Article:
The Elusive Sweet Pea – Will This Be the Year You Grow?

By Linda Lee

My mother grew sweet peas. My grandmother grew sweet peas. There doesn’t seem to be any trick to growing sweet peas.

You plant them early, when it’s still chilly, right, just like garden peas. Peas hate hot weather.

You run little strings to help them get off the ground. They want to grow tall, five or six feet. Yes, I know about soaking the seeds. I know about scoring the seeds to get them to crack open.

I grew up in Minnesota, where we gardened in sand. Planting was easy, and it stayed cold late in the spring. The sweet peas were everywhere.

Maybe my problem is fleeing Minnesota.

I live out East, where I garden in clay. Maybe it’s Global Warming. Maybe I start too late. I have a friend, Mary, who has sweet peas in her garden, in Upstate New York, but she also has a gardener. I am jealous.

I have never in my adult life gotten a sweet pea to bloom.

Let’s consider the meaning and history of the sweet pea.

But first off, why is the growing season so front loaded with sweet smelling flowers? Right at the beginning we get lilacs, hyacinth, peonies, tulips. violets, cherry blossoms, apple blossoms, peach blossoms, iris, lily of the valley and sweet peas – the most delirious of the European and North American scents. apart from the rose and stray oriental lilies. The rest of the year’s flowers are, to humans, so devoid of scent. Daisies: nothing. Dahlias? Nope. Straw flowers. Chrysanthemums? Hydrangeas? Are you kidding?

Now let’s think about the glorious sweet pea, the flower of the month for April. Up north we should be on our hands and knees in the mud in April – the COLD, CLAY mud – digging around in the squishy ground, hoping that a sweet pea seed, any seed, might find a home and grow. Note that peas like water to sprout, but they don’t like to be too wet, or they will rot. So clay soil is already a problem.

Meanwhile, I’m planting tiny seeds of arugula, regular peas, kale, lettuce, all those early crops. We stick them in the ground. Hope the weather gods don’t have a sub-zero surprise for us. And scurry back indoors.

Wouldn’t a hot tub be nice?

Let’s talk about the history of the sweet pea. Who knows? That’s the thing. No. One. Knows.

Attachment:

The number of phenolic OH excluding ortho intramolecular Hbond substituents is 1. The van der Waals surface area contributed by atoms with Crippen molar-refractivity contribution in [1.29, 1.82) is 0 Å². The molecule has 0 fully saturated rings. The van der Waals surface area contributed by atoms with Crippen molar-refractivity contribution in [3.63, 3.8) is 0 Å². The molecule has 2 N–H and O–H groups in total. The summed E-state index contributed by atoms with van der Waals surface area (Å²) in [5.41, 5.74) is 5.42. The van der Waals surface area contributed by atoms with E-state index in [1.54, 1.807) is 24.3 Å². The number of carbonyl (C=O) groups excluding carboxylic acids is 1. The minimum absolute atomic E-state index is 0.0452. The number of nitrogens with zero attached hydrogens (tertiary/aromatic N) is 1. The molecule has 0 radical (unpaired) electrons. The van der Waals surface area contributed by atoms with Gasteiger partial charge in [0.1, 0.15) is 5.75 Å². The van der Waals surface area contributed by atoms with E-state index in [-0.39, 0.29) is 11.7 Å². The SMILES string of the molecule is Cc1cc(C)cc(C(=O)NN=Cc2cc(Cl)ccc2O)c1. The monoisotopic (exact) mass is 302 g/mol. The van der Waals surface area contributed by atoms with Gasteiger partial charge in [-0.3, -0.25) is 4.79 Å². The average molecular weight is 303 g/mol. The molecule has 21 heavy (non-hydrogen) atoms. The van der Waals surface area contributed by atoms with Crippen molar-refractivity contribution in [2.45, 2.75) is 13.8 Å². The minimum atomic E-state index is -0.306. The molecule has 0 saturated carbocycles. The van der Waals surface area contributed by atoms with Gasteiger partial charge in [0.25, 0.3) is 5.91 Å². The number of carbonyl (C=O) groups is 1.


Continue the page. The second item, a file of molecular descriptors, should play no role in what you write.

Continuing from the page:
It’s called Lathyrus odoratus and the “odoratus” is the same meaning as the “odorata” in viola odorata (with the Latin agreement switched from “us” to “a”), in other words “sweet pea” and “sweet violet.”

The sweet pea is not even the same family as the pea we eat, and, note, it’s poisonous.  Not poisonous like strychnine, but poisonous like you lose the ability to walk, and become incontinent. Poisonous enough, right?

It’s called “lathyrism,” and is the result of eating any form of the “grass pea,” of which the sweet pea is one. Grass peas are common in India, so that would seem to be a clue, but no one noticed sweet peas until a monk in Sicily, Father Francisco Cupani, discovered sweet-smelling flowers in his garden and sent some seeds to friends in England and Holland in the 1690s. So sweet peas came from: Sicily? India? Divine intervention? You see the problem…

One look at the botanical drawings of sweet peas will tell you that the flowers, besides smelling sweet, also conveyed more than a mere suggestion of female sexuality, both with their color and form. They were the essence of spring, of fertility. They signified renewal and according to the somewhat sober record books stand for “pleasure” and “gratitude.”

So there they are: Cupani’s original sweet peas. It did not take long for sweet peas to inspire hundreds of cultivars in the botanically competitive gardens in England, Scotland and Holland, and of course those seeds traveled to the Colonies. Once in America, they became a sensation, and in 1811 Thomas Jefferson, our gentleman farmer, was eagerly soliciting lathyrus odoratus seeds from a friend in France. It is said he grew five kinds of sweet peas at Monticello, including Painted Lady.

A chicken farmer and seed dealer in Pennsylvania, Washington Atlee Burpee, bought some land in Lompoc, California, just before World War I, and began growing sweet peas experimentally. Within a few years the US package sweet pea seed market was born. America being a little more up tight, the sweet peas looked frilly. but far less sexual.

And I still could not get sweet peas to grow.

This year I’m going to cheat. I see White Flower Farm will sell me three pots of already started sweet peas, for “only $26” and I will get three varieties: Cupani’s original, Sweet pea Jewels of Albion and Sweet pea Cheri Amour. The write-up says I should keep cutting the flowers and the sweet peas will keep coming, right up until June.

It’s ridiculous. I could buy a bouquet of sweet peas for less than that. But I am determined to see them growing six feet tall along my own fence.

Just once.